Is there a link between overactive bladder and menopause?

Donna Hill Howes, RN
Family Medicine
Overactive bladder often develops when a women enters menopause. This is when the body does not make as much estrogen. This female hormone may play a part in urinary health. It is thought that estrogen helps to keep the lining of both the bladder and urethra healthy. The lack of estrogen may cause the bladder control muscles to weaken. Many menopausal women experience stress incontinence. This is urine leaking due to movement or pressure, such as from exercising or coughing. Studies suggest that taking estrogen will not improve bladder control. But pelvic exercise may help improve bladder control. Women may also want to take medication. Women going through menopause who have symptoms of overactive bladder should visit their doctor for an exam.
Ja-Hong Kim, MD
There is a definite link between overactive bladder and menopause. The hormone receptors for women are found in the vaginal area and urinary tract. As the levels of hormones decrease during menopause, the tissues atrophy. However, not all menopausal women have overactive bladder.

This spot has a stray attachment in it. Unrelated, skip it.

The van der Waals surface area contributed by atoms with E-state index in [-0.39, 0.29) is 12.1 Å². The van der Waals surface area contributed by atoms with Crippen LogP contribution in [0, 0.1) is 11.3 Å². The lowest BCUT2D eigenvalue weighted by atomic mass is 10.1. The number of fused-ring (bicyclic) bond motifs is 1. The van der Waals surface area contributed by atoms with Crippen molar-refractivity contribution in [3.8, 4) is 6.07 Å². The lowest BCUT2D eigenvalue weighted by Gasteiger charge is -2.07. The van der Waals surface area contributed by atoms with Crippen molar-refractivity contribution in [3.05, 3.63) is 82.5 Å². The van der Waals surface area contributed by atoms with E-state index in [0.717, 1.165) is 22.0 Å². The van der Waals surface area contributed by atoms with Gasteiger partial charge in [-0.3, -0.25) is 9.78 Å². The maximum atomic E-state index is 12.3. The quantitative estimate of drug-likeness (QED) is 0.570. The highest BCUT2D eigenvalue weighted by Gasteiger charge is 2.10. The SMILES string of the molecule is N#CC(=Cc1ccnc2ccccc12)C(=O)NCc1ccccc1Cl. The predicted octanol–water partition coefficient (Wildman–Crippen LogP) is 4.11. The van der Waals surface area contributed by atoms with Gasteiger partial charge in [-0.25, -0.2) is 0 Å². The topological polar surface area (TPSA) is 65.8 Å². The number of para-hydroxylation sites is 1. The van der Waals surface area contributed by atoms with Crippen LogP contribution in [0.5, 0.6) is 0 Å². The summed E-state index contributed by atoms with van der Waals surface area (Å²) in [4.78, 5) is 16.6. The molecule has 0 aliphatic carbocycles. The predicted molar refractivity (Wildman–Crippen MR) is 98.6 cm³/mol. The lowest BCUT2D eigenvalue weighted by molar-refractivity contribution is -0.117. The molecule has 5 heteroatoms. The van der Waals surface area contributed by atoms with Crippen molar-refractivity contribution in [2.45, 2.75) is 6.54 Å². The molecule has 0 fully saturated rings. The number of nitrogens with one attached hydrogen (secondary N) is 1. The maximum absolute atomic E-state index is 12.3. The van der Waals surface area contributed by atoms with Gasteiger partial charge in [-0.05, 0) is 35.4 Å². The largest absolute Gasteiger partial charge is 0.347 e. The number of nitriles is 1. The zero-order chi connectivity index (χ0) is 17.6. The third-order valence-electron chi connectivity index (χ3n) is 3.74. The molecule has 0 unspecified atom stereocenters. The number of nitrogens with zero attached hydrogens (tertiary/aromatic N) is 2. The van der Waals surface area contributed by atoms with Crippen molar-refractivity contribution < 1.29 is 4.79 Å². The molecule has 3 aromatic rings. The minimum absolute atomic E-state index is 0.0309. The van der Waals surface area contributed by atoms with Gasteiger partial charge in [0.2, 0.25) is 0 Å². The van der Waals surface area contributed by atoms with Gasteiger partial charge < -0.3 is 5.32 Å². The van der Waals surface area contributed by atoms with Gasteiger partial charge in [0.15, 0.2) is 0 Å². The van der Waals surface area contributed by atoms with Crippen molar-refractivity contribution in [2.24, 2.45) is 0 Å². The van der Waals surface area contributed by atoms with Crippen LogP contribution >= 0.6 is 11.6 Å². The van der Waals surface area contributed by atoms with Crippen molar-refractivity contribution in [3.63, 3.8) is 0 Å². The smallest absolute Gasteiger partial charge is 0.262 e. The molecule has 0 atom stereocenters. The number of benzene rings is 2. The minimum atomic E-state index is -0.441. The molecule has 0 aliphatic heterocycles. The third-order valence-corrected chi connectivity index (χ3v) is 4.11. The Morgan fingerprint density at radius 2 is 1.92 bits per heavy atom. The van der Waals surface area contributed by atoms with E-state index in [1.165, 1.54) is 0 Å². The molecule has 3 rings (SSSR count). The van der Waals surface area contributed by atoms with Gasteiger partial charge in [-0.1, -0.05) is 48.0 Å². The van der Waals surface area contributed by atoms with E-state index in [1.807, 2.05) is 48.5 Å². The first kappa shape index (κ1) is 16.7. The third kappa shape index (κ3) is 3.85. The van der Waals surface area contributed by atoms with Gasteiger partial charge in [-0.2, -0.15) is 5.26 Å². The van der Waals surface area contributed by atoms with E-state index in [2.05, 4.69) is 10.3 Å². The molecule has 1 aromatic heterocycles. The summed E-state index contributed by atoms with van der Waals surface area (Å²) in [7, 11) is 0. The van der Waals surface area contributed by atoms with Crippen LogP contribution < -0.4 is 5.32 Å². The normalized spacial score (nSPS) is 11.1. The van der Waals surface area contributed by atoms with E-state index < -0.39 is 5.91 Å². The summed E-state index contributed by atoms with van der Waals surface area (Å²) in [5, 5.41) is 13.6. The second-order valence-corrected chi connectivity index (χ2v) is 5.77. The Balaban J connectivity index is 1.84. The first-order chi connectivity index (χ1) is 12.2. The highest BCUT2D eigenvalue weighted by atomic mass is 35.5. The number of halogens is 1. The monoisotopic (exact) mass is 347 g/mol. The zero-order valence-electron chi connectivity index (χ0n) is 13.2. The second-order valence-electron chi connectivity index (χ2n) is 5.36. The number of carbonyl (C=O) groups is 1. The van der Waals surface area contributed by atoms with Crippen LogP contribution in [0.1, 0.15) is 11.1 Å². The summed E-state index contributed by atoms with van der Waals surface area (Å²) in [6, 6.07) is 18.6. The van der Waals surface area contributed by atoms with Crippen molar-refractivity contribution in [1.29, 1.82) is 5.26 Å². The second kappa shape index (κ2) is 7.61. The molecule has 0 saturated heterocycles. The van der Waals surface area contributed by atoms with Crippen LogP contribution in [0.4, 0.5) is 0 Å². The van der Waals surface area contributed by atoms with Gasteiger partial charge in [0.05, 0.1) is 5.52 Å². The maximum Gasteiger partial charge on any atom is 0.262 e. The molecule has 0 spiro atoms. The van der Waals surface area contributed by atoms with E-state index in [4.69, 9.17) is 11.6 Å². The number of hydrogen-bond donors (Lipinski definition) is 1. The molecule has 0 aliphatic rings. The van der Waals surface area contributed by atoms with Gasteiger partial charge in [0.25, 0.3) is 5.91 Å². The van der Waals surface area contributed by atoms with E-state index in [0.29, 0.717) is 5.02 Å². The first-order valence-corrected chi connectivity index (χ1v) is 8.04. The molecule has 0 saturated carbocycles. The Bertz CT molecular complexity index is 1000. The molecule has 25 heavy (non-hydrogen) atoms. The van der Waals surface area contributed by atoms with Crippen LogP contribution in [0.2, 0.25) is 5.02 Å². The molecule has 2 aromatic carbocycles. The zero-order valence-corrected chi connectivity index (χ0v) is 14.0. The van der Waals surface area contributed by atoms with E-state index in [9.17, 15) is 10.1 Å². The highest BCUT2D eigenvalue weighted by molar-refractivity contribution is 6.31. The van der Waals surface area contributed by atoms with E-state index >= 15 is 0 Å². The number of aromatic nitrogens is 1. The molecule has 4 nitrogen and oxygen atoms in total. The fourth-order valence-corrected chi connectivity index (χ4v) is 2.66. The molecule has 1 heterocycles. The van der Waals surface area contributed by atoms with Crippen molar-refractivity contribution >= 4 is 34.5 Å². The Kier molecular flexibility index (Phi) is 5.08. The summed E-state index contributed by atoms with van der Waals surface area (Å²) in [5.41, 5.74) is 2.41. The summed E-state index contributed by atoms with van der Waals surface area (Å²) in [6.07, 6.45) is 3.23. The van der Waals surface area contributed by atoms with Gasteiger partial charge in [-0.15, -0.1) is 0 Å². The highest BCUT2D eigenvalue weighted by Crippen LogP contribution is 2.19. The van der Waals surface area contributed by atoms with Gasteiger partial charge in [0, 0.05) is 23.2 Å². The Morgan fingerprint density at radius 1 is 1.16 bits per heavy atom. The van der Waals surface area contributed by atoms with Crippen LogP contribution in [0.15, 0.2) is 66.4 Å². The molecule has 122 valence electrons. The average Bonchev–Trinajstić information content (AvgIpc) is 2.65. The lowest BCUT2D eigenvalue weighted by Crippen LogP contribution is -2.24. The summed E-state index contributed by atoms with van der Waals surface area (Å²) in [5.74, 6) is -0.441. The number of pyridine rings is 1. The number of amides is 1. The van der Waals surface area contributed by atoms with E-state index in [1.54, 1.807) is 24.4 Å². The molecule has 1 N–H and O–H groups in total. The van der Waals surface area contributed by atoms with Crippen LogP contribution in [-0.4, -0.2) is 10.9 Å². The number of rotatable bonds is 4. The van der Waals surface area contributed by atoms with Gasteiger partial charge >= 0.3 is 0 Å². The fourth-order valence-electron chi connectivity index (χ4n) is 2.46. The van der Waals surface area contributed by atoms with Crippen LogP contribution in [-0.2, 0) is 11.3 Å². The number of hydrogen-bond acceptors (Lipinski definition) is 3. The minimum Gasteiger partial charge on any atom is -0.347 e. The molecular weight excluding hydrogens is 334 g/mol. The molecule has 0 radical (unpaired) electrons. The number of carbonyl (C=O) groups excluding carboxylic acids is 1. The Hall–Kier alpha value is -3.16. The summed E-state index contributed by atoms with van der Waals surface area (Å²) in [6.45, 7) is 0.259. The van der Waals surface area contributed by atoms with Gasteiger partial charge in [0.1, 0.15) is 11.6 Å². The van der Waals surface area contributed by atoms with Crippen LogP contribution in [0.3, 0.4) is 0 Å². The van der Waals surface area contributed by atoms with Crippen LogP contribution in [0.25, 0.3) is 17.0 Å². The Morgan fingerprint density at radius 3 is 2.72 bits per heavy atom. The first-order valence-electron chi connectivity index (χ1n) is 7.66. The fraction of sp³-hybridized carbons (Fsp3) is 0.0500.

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Important: This content reflects information from various individuals and organizations and may offer alternative or opposing points of view. It should not be used for medical advice, diagnosis or treatment. As always, you should consult with your healthcare provider about your specific health needs.